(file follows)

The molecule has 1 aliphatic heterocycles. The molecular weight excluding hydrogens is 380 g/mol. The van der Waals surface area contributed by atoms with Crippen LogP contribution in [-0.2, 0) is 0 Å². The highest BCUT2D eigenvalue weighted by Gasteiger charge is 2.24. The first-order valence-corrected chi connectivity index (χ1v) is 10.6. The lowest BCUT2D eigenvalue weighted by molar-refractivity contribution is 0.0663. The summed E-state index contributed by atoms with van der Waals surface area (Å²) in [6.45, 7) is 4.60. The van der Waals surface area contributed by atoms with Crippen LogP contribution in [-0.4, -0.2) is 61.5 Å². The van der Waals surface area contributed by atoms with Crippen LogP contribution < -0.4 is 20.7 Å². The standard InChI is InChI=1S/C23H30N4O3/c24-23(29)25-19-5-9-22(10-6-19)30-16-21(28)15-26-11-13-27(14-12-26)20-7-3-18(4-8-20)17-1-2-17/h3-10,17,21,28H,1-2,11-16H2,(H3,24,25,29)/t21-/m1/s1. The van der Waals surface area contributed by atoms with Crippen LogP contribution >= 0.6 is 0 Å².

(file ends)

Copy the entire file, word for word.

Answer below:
The molecule has 1 aliphatic heterocycles. The molecular weight excluding hydrogens is 380 g/mol. The van der Waals surface area contributed by atoms with Crippen LogP contribution in [-0.2, 0) is 0 Å². The highest BCUT2D eigenvalue weighted by Gasteiger charge is 2.24. The first-order valence-corrected chi connectivity index (χ1v) is 10.6. The lowest BCUT2D eigenvalue weighted by molar-refractivity contribution is 0.0663. The summed E-state index contributed by atoms with van der Waals surface area (Å²) in [6.45, 7) is 4.60. The van der Waals surface area contributed by atoms with Crippen LogP contribution in [-0.4, -0.2) is 61.5 Å². The van der Waals surface area contributed by atoms with Crippen LogP contribution < -0.4 is 20.7 Å². The standard InChI is InChI=1S/C23H30N4O3/c24-23(29)25-19-5-9-22(10-6-19)30-16-21(28)15-26-11-13-27(14-12-26)20-7-3-18(4-8-20)17-1-2-17/h3-10,17,21,28H,1-2,11-16H2,(H3,24,25,29)/t21-/m1/s1. The van der Waals surface area contributed by atoms with Crippen LogP contribution >= 0.6 is 0 Å².